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Flint bellwether trial closing arguments present very different views of the case to jury

Steve Carmody
Michigan Radio

Attorneys presented two very different views of the facts during closing arguments in the Flint water crisis bellwether trial Wednesday.

The case involves damage claims on behalf of four Flint children who claim to have suffered neuro-cognitive problems after being exposed to the city’s lead-tainted drinking water. Lawyers representing the children claim the children have problems with issues including focusing, hyperactivity and emotional self-regulation.

The plaintiffs are suing two engineering firms hired as consultants on Flint’s water system.

After hearing from 43 witnesses during the past five months, the jury is spending two days listening to lawyers summing up their cases.

Plaintiffs’ lawyer Corey Stern slammed the defense claim that the companies are not guilty of professional negligence, labeling it “a house made out of straw.”

Stern insisted that, as water system experts, Veolia North America (VNA) and Lockwood, Andrews & Newnam (LAN) should have warned City of Flint and State of Michigan officials of the potential for lead contamination.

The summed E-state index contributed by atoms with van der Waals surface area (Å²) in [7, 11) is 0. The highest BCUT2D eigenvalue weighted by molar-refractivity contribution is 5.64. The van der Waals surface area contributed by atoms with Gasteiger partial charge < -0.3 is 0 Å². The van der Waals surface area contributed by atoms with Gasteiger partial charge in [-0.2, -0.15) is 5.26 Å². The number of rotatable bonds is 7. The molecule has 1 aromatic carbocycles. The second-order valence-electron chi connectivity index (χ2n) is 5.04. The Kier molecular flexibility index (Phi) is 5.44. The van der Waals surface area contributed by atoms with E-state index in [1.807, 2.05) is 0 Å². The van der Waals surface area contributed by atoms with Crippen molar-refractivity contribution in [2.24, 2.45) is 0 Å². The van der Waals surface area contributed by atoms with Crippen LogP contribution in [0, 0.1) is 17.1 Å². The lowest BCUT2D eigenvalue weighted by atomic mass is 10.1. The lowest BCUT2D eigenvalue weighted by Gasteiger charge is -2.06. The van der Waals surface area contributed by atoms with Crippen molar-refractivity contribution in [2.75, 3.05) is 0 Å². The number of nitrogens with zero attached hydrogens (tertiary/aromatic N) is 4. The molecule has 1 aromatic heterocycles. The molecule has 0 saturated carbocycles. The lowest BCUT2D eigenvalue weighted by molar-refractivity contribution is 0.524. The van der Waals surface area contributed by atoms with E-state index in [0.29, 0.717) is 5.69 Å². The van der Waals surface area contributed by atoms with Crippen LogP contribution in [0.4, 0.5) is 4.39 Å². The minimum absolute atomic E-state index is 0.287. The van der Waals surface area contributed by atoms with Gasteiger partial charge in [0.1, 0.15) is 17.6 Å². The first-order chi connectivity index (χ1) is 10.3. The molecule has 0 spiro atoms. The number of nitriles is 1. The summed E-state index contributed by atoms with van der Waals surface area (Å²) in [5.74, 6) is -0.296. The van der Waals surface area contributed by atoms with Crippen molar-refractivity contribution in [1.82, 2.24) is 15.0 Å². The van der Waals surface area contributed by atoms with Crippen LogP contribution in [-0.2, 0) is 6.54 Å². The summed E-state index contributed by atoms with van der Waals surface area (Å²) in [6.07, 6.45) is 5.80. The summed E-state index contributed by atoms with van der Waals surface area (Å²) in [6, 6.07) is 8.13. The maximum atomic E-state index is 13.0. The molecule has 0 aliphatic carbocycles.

The plaintiffs claimed the two engineering companies have "shirked their responsibility,” arguing the defendants “knew the city’s infrastructure was made up of lead pipes.”

However, VNA defense attorney Daniel Stein described that as “pure hindsight.”

Stein told the jury in his closing argument Wednesday that VNA presented “thoughtful recommendations,”

“If people in charge of the water plant had actually had bothered to listen, it might have helped fix Flint’s water problems,” Stein told the jury.

He contended that “politicians and bureaucrats” are the ones to blame for the Flint water crisis. He pointed out that several, including former Gov. Rick Snyder, invoked their Fifth Amendment right against self-incrimination to avoid testifying in person at the trial.

“The Flint water crisis was a massive failure of government at all levels,” said Stein.

Stein also questioned whether the children have actually suffered any health problems or, if they, whether there is any evidence that VNA’s actions are responsible.

Attorneys from LAN are scheduled to deliver their closing arguments Thursday morning, with a brief rebuttal from the plaintiffs’ attorneys.

After that, it will be up to the jury to decide the case.

This is called a bellwether trial since it may serve as a guide for future litigation.

Steve Carmody has been a reporter for Michigan Public since 2005. Steve previously worked at public radio and television stations in Florida, Oklahoma and Kentucky, and also has extensive experience in commercial broadcasting.
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